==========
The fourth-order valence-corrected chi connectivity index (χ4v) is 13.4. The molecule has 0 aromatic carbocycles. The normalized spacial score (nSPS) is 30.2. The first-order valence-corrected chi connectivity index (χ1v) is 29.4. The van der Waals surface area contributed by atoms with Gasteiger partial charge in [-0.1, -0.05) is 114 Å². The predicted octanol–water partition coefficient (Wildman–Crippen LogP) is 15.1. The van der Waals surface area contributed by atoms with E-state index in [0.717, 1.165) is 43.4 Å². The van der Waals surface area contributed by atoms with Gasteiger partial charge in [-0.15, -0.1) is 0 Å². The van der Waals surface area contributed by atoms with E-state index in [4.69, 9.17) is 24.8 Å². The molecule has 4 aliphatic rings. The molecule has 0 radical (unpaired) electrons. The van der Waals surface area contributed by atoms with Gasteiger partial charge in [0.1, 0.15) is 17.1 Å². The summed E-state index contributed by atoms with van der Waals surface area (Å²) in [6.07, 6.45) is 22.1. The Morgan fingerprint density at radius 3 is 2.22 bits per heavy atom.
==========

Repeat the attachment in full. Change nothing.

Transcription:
The fourth-order valence-corrected chi connectivity index (χ4v) is 13.4. The molecule has 0 aromatic carbocycles. The normalized spacial score (nSPS) is 30.2. The first-order valence-corrected chi connectivity index (χ1v) is 29.4. The van der Waals surface area contributed by atoms with Gasteiger partial charge in [-0.1, -0.05) is 114 Å². The predicted octanol–water partition coefficient (Wildman–Crippen LogP) is 15.1. The van der Waals surface area contributed by atoms with E-state index in [0.717, 1.165) is 43.4 Å². The van der Waals surface area contributed by atoms with Gasteiger partial charge in [-0.15, -0.1) is 0 Å². The van der Waals surface area contributed by atoms with E-state index in [4.69, 9.17) is 24.8 Å². The molecule has 4 aliphatic rings. The molecule has 0 radical (unpaired) electrons. The van der Waals surface area contributed by atoms with Gasteiger partial charge in [0.1, 0.15) is 17.1 Å². The summed E-state index contributed by atoms with van der Waals surface area (Å²) in [6.07, 6.45) is 22.1. The Morgan fingerprint density at radius 3 is 2.22 bits per heavy atom.